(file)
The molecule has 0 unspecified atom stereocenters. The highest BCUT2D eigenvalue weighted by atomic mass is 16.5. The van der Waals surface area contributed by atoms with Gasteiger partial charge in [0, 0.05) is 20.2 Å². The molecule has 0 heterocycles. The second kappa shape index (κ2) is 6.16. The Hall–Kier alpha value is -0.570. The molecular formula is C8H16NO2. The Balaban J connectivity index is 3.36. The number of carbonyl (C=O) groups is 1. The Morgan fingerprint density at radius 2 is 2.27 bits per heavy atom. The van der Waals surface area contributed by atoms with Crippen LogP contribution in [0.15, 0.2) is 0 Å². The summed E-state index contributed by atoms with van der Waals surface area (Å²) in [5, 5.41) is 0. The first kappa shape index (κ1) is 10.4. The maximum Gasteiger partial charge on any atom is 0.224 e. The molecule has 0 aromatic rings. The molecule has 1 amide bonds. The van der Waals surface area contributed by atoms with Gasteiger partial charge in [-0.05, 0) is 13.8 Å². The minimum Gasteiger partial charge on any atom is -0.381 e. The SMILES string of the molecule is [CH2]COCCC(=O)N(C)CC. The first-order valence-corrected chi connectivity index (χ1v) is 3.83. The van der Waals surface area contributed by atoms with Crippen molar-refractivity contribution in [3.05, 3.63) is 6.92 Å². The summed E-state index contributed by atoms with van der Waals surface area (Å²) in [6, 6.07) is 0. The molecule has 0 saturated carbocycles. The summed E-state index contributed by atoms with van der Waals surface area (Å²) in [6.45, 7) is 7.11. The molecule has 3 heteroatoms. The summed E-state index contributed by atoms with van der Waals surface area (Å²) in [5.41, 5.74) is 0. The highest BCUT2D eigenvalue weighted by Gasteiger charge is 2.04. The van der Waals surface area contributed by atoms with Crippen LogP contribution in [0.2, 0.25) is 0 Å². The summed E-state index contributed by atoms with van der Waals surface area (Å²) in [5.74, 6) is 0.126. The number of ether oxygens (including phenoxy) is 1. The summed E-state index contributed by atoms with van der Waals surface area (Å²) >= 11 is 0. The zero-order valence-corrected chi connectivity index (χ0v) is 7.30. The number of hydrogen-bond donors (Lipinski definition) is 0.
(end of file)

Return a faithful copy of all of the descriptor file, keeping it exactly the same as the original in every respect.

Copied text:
The molecule has 0 unspecified atom stereocenters. The highest BCUT2D eigenvalue weighted by atomic mass is 16.5. The van der Waals surface area contributed by atoms with Gasteiger partial charge in [0, 0.05) is 20.2 Å². The molecule has 0 heterocycles. The second kappa shape index (κ2) is 6.16. The Hall–Kier alpha value is -0.570. The molecular formula is C8H16NO2. The Balaban J connectivity index is 3.36. The number of carbonyl (C=O) groups is 1. The Morgan fingerprint density at radius 2 is 2.27 bits per heavy atom. The van der Waals surface area contributed by atoms with Crippen LogP contribution in [0.15, 0.2) is 0 Å². The summed E-state index contributed by atoms with van der Waals surface area (Å²) in [5, 5.41) is 0. The first kappa shape index (κ1) is 10.4. The maximum Gasteiger partial charge on any atom is 0.224 e. The molecule has 0 aromatic rings. The molecule has 1 amide bonds. The van der Waals surface area contributed by atoms with Gasteiger partial charge in [-0.05, 0) is 13.8 Å². The minimum Gasteiger partial charge on any atom is -0.381 e. The SMILES string of the molecule is [CH2]COCCC(=O)N(C)CC. The first-order valence-corrected chi connectivity index (χ1v) is 3.83. The van der Waals surface area contributed by atoms with Crippen molar-refractivity contribution in [3.05, 3.63) is 6.92 Å². The summed E-state index contributed by atoms with van der Waals surface area (Å²) in [6, 6.07) is 0. The molecule has 0 saturated carbocycles. The summed E-state index contributed by atoms with van der Waals surface area (Å²) in [6.45, 7) is 7.11. The molecule has 3 heteroatoms. The summed E-state index contributed by atoms with van der Waals surface area (Å²) in [5.41, 5.74) is 0. The highest BCUT2D eigenvalue weighted by Gasteiger charge is 2.04. The van der Waals surface area contributed by atoms with Crippen LogP contribution in [0.2, 0.25) is 0 Å². The summed E-state index contributed by atoms with van der Waals surface area (Å²) in [5.74, 6) is 0.126. The number of ether oxygens (including phenoxy) is 1. The summed E-state index contributed by atoms with van der Waals surface area (Å²) >= 11 is 0. The zero-order valence-corrected chi connectivity index (χ0v) is 7.30. The number of hydrogen-bond donors (Lipinski definition) is 0.